After the War ended in 1945, the 29th, after service in the Middle East and Europe found themselves in Germany, as a Unit of the 43rd Wessex Division. There were no members of 322 serving with the Battalion however all members of “Glittering Star” who were serving in 1939, with the sole exception of Bro. S. Dyke, survived the War.

In the early summer of 1948, whilst the 29th were serving in Berlin, there was a meeting of the Worcestershire Regiment’s Sergeants’ Re-Union Committee, at Norton Barracks. No less than five members of the Lodge were together on this occasion and it was suggested that unless some urgent attempt was made to resuscitate the Lodge, the Grand Lodge might recall the Warrant. All agreed to support endeavours to re-activate the Lodge and Bro. Seabrook was charged with the duty of circulating all the 1939 members and acquainting them of this `ad hoc’ meeting at Norton Barracks.

In the mean time the Grand Secretary had been perturbed regarding the standing of the Lodge within the Regiment and had instructed V. Wor. Bro. T.E. Johnston to take charge of the Lodge books etc. Bro. Johnston wrote to the Committee on the 6th April 1948 outlining his position and suggesting that a meeting be arranged to clarify the position. The Reference includes all the correspondence regarding the re-establishment of the Lodge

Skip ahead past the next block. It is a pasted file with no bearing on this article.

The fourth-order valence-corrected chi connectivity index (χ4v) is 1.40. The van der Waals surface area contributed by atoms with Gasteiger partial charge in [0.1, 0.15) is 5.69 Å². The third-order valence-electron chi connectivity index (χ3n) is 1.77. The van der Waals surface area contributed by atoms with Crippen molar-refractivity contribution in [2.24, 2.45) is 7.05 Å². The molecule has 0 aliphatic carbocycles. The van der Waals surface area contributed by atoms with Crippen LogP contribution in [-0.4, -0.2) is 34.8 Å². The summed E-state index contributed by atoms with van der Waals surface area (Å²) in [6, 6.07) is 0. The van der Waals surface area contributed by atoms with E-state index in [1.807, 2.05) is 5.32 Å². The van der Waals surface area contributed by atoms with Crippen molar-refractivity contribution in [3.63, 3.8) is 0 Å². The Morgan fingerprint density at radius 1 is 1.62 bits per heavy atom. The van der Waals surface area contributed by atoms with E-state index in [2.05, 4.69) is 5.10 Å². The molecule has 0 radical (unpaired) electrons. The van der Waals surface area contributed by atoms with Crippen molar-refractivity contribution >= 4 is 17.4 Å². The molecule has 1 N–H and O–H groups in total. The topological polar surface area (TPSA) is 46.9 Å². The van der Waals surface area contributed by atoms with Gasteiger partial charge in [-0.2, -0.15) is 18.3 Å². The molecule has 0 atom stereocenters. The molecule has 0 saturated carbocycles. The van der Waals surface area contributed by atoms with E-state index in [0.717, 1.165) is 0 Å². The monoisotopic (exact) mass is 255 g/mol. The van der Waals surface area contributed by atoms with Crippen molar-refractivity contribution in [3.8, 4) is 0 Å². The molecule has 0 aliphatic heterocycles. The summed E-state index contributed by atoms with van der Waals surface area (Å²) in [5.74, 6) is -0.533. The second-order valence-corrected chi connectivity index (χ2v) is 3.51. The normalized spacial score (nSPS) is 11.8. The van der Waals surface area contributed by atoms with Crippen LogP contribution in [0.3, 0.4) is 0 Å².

As already stated the Warrant of the Lodge had been sent to Rt. Wor. Bro. C.H. Inwood in January 1940 and had been passed to the Regimental Headquarters on his death in 1943. At this time it was deposited in the Regimental Museum. The whole of the Lodge gear was in its usual boxes in the Depot Q.M’s. Store, where they had been housed since being returned from North Africa, in 1943. On checking the property as complete with the exception of one of the Wardens’ columns. It eventually transpired that the Lodge had operated with but one column for many years; always borrowing another from a local lodge for their meetings. The funds of the Lodge were intact and properly secured in two accounts, one at the Midland Bank, Aldershot and the other, a relic of the days in India, at Lloyds Bank, Cox and Kings Branch, London.